North Rhine-Westphalia/Nordrhein-Westfalen

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Surnames/tags: North_Rhine_Westphalia Germany Nordrhein_Westfalen
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North Rhine-Westphalia, Germany/Nordrhein-Westfalen, Deutschland

This page was created to offer a place to collaborate on North Rhine-Westphalia research. You can ask questions in the comments below or offer suggestions on new resources to attach to our resources list.

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Overview of North Rhine-Westphalia

Flag and Coat of Arms:
State of the Federal Republic of Germany: 1946
Capital: Düsseldorf
English: North Rhine-Westphalia
German: Nordrhein-Westfalen
Previous locations: Province of Westphalia, Lippe
NRW location in Germany
Located in Western Germany, it is the most populated (over 17.5 million people) non-city-state in Germany while being the fourth largest in area. Ten of Germany’s largest cities are located within its borders.


North Rhine-Westphalia encompasses the plains of the Lower Rhine region and parts of the Central Uplands (die Mittelgebirge) up to the gorge of Porta Westfalica. The state shares borders with Belgium (Wallonia) in the southwest and the Netherlands (Limburg, Gelderland and Overijssel) in the west and northwest. It has borders with the German states of Lower Saxony to the north and northeast, Rhineland-Palatinate to the south and Hesse to the southeast.
Coordinates: 51°28′N 7°33′E


The modern state was established by the British military’s “Operation Marriage” on August 23, 1946. It merged the provinces of the Rhine and Westphalia. Then that of the former state of Lippe was added on January 21, 1947. Ancient history goes back with documentation of various tribes in the time of Julius Caesar. By late Roman times tribal groupings now referred to as the Franks, crossed the Rhine. By the end of the 5th century, Franks had conquered all the left bank lands of North Rhine-Westphalia. The consolidation of these lands took place in the 9th century under Charlemagne.


Germany has a number of different cultures. Shaped by Prussian traditions, Ruhr Valley traditions, and traditions of the big cities within its borders. It is one of the most diverse areas of Germany. It has lowlands in the north and forested low mountains in the south. It has a mostly temperate climate. A number of rivers and lakes are home to various water sports. Coal and steel are principal industries. It is home to a sophisticated canal system and two of the largest European ports, Dortmund and Duisburg ports. It boasts a number of castles, World Heritage Sites, Archaeological sites, and large cities each with its own diverse culture. Boating, sailing, snow and water skiing, horseback riding, hiking trails and has two indoor ski centers where winter sports are possible all year long. Its cuisine is described as hearty and substantial. The most well-known foods from North Rhine-Westphalia include Sauerbraten, waffles, potato pancakes and hearty soups and stews.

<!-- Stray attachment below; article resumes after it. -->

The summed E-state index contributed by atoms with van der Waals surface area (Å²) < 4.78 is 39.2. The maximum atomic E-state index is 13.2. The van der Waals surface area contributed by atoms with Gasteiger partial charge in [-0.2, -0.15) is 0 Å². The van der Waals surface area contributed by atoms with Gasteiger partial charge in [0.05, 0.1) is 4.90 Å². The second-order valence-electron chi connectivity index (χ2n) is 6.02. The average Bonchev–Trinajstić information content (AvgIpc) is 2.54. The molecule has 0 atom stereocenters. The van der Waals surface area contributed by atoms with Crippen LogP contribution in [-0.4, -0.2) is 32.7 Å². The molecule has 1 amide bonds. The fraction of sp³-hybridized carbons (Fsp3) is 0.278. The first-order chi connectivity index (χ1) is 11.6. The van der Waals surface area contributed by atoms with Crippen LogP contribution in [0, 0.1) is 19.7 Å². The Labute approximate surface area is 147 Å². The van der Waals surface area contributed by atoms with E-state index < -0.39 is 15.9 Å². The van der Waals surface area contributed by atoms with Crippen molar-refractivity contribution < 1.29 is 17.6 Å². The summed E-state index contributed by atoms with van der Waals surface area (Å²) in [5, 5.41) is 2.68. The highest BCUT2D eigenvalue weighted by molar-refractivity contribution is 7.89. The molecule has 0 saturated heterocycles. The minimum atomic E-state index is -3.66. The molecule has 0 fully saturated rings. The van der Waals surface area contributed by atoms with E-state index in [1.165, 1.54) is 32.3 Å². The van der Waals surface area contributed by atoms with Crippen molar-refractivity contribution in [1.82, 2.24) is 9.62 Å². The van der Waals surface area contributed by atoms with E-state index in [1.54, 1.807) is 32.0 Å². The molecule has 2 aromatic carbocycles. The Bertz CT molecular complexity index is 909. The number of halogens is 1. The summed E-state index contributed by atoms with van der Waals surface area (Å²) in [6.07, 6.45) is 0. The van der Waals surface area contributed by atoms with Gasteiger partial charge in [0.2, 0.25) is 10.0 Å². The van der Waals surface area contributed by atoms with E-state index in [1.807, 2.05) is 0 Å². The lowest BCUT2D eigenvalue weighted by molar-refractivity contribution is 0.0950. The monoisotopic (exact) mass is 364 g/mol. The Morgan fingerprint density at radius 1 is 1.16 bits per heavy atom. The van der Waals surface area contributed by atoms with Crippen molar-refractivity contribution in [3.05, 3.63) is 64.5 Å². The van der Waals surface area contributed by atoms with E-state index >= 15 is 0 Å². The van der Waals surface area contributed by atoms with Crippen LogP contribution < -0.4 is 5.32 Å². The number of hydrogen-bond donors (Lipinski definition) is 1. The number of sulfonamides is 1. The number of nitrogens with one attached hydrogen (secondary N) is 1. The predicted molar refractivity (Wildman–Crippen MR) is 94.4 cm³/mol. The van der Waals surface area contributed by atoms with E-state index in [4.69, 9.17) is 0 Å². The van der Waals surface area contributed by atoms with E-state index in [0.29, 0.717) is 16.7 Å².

Research Help and Regional Resources

Online Resource Compilations

Vital Records

Religious Facilities

Newspapers and Obituaries


Local Cemeteries


Colleges and Universities

They often have local records and have professors who are versed in local lore so can be a wonderful resource and many are multilingual. North Rhine-Westphalia is home to 14 universities and over 50 partly postgraduate colleges

Local Phone/Address Books

Local Genealogy Groups

  • WikiTree Space: List of Addresses for Family Research in Germany
  • Westdeutsche Gesellschaft für Familienkunde - West German Society for Family Studies) this site has resources for research in the former Prussian Rhine Province; today North Rhine-Westphalia (admin districts Dusseldorf and Cologne) and Rhineland-Palatinate (admin districts Koblenz and Trier)
  • FamilySearch: North Rhine-Westphalia (Nordrhein-Westfalen) Societies

WikiTree Free Space Pages and One-Place Studies

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WikiTree Categories

North Rhine-Westphalia, Germany


Translation Aides

In Germany a number of different written languages and dialects were used. Below are some links to sites which may help you with old documents.

This is an active Germany Project page with up-to-date information.
Last updated by Traci Thiessen: 19 Jul 2022

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Chapter Newspaper and Obituaries

There is another website to provide "Totenzettel"

posted by Jörg Behler
edited by Jörg Behler
Chapter Local Phone/Address Books

Actually there are a lot more phone books on Please find a overview under This goes for as well.

There are adress books for other cities from local libraries like - Wanne-Eickel - Herne

There should be a lot more.

posted by Jörg Behler
Thanks for reminding.The ulb actually has address books online for the administrative district of Köln, for Bonn, Aachen and Elberfeld.

Resource suggestion Nr.2:

The Totenzettel-Sammlung of the Westdeutsche Gesellschaft für Familienforschung e.V. Currently nearly 570.000 Totenzettel (obituaries). Great resource for the area, free and searchable without an account. Again, in German but manageable.

I suggest adding the Zeitungsportal zeit.PunktNRW as a resource.

It's a free, searchable newspaper archive for Nordrhein Westfalen, with loads of local(!) historical newspapers. They are constantly adding items. It's been a great help for me, lots of information on civil registries, legal affairs (Falliment, Lizitation etc...), obituaries, changes in adress and even up to the news that one of my relatives held a chicken with 4 legs as attraction in her guesthouse ;) It's in German but easy to navigate.

posted by Christiane (Willikens) Berger
edited by Christiane (Willikens) Berger
Added Zeitungsportal to the resource list. Thanks Chris! This will be very helpful.
posted by Traci Thiessen